Este artículo es originalmente publicado en:
Halai M1, Gupta S1, Gilmour A1, Bharadwaj R1, Khan A1, Holt G1.
Bone Joint J. 2015 Feb;97-B(2):154-9. doi: 10.1302/0301-620X.97B2.34530.
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Copyright © 2015 THE BRITISH EDITORIAL SOCIETY OF BONE & JOINT SURGERY All Rights Reserved.
We evaluated an operative technique, described by the Exeter Hip Unit, to assist accurate introduction of the femoral component. We assessed whether it led to a reduction in the rate of leg-length discrepancy after total hip arthroplasty (THA). A total of 100 patients undergoing THA were studied retrospectively; 50 were undertaken using the test method and 50 using conventional methods as a control group. The groups were matched with respect to patient demographics and the grade of surgeon. Three observers measured the depth of placement of the femoral component on post-operative radiographs and measured the length of the legs. There was a strong correlation between the depth of insertion of the femoral component and the templated depth in the test group (R = 0.92), suggesting accuracy of the technique. The mean leg-length discrepancy was 5.1 mm (0.6 to 21.4) pre-operatively and 1.3 mm (0.2 to 9.3) post-operatively. There was no difference between Consultants and Registrars as primary surgeons. Agreement between the templated and post-operative depth of insertion was associated with reduced post-operative leg-length discrepancy. The intra-class coefficient was R ≥ 0.88 for all measurements, indicating high observer agreement. The post-operative leg-length discrepancy was significantly lower in the test group (1.3 mm) compared with the control group (6.3 mm, p < 0.001). The Exeter technique is reproducible and leads to a lower incidence of leg-length discrepancy after THA. Cite this article: Bone Joint J 2015;97-B:154-9.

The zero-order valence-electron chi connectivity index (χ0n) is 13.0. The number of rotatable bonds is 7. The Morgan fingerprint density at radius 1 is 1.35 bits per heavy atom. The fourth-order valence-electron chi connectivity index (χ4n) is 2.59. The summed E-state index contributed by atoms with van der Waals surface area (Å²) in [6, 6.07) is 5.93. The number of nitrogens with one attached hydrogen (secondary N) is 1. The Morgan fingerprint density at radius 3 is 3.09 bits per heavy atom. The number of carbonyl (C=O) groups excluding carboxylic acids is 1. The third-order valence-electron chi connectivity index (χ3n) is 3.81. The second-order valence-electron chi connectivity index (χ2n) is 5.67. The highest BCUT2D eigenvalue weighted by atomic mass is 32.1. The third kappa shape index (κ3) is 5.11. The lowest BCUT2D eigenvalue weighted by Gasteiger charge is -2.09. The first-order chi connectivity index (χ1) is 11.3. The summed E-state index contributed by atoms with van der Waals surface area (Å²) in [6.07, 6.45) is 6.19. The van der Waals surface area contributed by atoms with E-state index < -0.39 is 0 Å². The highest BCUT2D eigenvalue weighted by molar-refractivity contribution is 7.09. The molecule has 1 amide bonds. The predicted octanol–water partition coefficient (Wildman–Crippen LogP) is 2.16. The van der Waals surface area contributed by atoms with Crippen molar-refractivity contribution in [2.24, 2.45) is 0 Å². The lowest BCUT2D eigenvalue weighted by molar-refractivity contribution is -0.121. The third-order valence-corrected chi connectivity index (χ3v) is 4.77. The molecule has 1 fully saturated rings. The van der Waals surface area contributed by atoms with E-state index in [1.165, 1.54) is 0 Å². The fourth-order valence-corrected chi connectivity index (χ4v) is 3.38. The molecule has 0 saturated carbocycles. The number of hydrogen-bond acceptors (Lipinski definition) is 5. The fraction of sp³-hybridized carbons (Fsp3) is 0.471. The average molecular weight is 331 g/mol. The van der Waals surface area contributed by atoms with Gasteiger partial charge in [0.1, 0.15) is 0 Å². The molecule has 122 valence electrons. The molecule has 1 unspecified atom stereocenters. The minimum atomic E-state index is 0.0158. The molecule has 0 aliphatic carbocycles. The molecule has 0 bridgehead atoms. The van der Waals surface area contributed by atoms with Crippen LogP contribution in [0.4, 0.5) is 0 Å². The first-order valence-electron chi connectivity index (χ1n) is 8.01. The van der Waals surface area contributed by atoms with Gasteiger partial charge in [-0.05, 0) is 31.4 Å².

Se evaluó una técnica operatoria, descrito por la Unidad de Hip Exeter, para ayudar a la introducción precisa del componente femoral. Se evaluó si se produjo una reducción en la tasa de
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